Requiring students and workers to vaccinate against COVID 19 will help California return to pre-pandemic normalcy, save lives and avoid long-COVID injury.
By Eric Ball, Special to CalMatters
Dr. Eric Ball is a pediatrician in Orange County, vice chair of the American Academy of Pediatrics District IX, and board member of the California Immunization Coalition.
We are still battling the pandemic. In coming weeks, we will see COVID-19 deaths hit the somber 1 million milestone. We are exhausted, but we have risen to the challenge of this pandemic in the most remarkable of ways.
We have created incredible vaccines that continue to keep pace with a wily, ever-evolving virus. And if we can continue to fight, we can win back our pre-pandemic ways of life without sacrificing the safety of our most vulnerable.
Vaccines remain an effective way to prevent death and the most serious injury. This underscores why policymakers must continue to support immunization efforts — including vaccination requirements. The California Legislature continues to play a critical role in caring for all Californians, whether vulnerable to COVID-19 or healthy but potentially harmed by long COVID. This is why the American Academy of Pediatrics California, the California Academy of Family Physicians, and the California Medical Association continue to support legislative efforts to increase vaccination requirements and testing and fight public health disinformation and misinformation.
Those efforts include:
Senate Bill 871, which would strengthen California’s school vaccine requirement to include COVID-19. This is the next logical step toward living with the virus.
Assembly Bill 1797, which recognizes the greater needs and uses for the immunization registry.
Senate Bill 866, the Teens Choose Vaccines Act, which simply adds COVID-19 to the vaccines, such as that for human papillomavirus (HPV), and other medical services teens can consent to in current law.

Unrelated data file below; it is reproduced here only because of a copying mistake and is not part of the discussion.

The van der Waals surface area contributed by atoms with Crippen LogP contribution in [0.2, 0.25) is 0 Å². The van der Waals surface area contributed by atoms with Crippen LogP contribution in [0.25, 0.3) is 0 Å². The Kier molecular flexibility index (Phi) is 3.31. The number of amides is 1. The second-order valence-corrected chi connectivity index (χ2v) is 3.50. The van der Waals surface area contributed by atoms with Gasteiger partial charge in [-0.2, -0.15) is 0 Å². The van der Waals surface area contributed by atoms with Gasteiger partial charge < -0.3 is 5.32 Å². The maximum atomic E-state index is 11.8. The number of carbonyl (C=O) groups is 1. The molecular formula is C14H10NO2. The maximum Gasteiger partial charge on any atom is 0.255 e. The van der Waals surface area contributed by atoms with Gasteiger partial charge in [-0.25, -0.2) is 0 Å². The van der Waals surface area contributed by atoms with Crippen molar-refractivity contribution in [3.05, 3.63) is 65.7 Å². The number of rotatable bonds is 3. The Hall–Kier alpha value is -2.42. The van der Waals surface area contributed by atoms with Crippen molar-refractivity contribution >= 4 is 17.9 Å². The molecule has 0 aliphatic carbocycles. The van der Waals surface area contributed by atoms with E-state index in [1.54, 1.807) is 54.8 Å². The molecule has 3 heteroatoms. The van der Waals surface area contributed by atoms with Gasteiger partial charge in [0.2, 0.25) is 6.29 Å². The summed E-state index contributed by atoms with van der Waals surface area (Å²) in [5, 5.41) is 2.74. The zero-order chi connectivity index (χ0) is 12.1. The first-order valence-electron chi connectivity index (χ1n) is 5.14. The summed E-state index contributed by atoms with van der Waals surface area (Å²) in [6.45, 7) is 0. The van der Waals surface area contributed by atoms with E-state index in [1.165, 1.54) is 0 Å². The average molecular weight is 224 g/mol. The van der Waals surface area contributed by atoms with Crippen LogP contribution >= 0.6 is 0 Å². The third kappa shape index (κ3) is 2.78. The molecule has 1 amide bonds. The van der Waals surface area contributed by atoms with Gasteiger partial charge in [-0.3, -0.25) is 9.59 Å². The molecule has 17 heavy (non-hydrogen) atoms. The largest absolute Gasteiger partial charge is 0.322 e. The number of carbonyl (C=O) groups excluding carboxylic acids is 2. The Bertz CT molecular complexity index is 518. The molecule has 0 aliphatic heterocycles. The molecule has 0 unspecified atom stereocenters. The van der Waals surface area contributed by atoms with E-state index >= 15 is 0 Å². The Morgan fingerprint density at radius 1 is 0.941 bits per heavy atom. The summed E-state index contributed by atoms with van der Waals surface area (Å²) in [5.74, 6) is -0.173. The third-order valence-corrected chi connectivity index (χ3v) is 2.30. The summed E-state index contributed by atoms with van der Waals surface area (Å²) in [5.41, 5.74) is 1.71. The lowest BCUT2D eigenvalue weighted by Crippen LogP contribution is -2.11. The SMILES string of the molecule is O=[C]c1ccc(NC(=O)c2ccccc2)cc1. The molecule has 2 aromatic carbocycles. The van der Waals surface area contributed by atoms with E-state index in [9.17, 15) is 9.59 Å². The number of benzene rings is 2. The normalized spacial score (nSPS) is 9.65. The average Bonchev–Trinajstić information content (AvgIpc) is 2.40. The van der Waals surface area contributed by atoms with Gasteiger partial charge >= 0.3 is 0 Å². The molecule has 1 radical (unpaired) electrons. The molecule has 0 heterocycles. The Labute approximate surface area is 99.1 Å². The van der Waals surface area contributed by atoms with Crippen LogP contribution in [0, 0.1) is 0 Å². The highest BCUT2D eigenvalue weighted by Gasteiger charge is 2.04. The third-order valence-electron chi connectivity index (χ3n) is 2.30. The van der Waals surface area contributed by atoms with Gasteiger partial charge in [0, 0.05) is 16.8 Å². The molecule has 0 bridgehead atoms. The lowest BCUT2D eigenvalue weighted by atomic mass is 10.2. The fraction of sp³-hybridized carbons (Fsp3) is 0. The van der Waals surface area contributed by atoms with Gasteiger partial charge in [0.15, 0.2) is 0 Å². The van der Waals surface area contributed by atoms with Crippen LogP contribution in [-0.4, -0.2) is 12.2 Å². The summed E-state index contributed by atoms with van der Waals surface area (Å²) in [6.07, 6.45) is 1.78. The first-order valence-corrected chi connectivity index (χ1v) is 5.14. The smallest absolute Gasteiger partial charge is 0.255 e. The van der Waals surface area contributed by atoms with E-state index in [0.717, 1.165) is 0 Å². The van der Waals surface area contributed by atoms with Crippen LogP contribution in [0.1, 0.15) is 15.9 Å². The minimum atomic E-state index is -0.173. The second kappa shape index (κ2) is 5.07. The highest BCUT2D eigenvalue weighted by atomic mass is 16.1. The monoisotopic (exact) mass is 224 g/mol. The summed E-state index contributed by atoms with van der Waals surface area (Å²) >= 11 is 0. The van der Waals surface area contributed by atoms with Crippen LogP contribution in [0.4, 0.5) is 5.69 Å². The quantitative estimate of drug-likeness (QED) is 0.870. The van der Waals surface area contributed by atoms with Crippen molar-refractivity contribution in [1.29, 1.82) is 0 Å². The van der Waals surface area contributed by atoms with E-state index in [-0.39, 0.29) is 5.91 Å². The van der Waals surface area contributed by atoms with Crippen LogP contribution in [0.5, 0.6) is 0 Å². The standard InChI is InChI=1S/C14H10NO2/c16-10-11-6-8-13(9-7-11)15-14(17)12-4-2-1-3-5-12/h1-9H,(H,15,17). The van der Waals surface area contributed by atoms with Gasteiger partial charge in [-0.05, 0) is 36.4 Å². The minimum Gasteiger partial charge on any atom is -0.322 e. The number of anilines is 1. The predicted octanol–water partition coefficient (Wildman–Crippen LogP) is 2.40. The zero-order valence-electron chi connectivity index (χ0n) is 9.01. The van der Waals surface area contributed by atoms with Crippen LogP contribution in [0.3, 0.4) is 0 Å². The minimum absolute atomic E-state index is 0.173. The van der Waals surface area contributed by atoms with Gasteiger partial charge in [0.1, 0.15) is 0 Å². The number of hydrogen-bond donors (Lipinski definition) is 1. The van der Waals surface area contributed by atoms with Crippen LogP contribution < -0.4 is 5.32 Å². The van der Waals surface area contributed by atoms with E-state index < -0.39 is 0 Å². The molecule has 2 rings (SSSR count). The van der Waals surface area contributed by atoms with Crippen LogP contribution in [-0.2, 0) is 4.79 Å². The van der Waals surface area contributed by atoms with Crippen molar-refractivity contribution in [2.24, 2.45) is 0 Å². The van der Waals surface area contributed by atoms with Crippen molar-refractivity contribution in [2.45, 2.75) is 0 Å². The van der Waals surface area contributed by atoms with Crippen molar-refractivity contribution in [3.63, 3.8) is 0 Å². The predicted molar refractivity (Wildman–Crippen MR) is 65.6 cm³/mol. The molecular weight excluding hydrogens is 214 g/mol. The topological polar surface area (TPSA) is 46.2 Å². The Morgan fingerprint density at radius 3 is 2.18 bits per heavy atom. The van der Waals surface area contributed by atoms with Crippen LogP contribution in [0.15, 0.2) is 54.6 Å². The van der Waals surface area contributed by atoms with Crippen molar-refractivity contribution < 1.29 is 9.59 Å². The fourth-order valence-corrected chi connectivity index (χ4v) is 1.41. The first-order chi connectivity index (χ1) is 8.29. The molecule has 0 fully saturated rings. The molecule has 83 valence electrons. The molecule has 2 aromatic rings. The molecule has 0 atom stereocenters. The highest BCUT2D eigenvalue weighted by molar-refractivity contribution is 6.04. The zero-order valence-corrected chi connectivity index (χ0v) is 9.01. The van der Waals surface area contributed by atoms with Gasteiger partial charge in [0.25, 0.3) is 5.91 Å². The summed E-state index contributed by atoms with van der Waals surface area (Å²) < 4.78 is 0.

We have successfully used the tried-and-true methods of prevention and limiting spread through vaccination requirements to make measles, mumps, rubella and polio far less prevalent in our communities. Now it is time to extend these requirements to stem the prevalence of COVID-19.
Critics will say that requiring students to be vaccinated in order to attend public schools will persuade more parents to home-school their children or refuse to comply. Research shows, however, that school vaccination requirements passed in 2014 only increased home-schooling by a little over 1%. The state’s largest school district, Los Angeles Unified, is already working on implementing COVID-19 vaccination requirements. District officials have reported a 97% compliance rate.
We can live with the COVID virus in a way that keeps schools open and safe, and returns our general way of living back to pre-pandemic normalcy.
We simply cannot give up on saving lives and preventing injury, because we know COVID-19 is here to stay and will continue to evolve. We must broaden our defenses or risk death and significant injury for seniors and people with diabetes and other chronic illnesses (and, unfortunately, a small subset of children).
Tragically, more people have died during the omicron surge, despite the fact that the variant was labeled as “more mild” than the previous variant, Delta. More kids have died of COVID-19 during the omicron wave, likely because of policy changes that lightened some safety measures just as a variant that spreads more rapidly than previous versions swept the state.
COVID-19 is not harmless: Studies show that an asymptomatic person with COVID-19 can experience long COVID effects on the heart, lung, and kidneys, or brain damage. Additionally, kids can experience long COVID just like adults, which means some children are experiencing brain injury that causes fatigue, memory loss and an inability to concentrate.
Our collective fatigue is undeniable. I see it every day in the faces of the families that walk into my office, my co-workers and even my own family. But our progress is significant. Let’s not allow anti-vaccine extremists to derail us in our efforts to return to normalcy, save lives and stop injury.
State policies can help to bring us over the finish line. If legislators take action now, they will allow us to return to pre-pandemic norms in a manner that keeps us safe, just as they, and as legislators before them, have done for so many other diseases.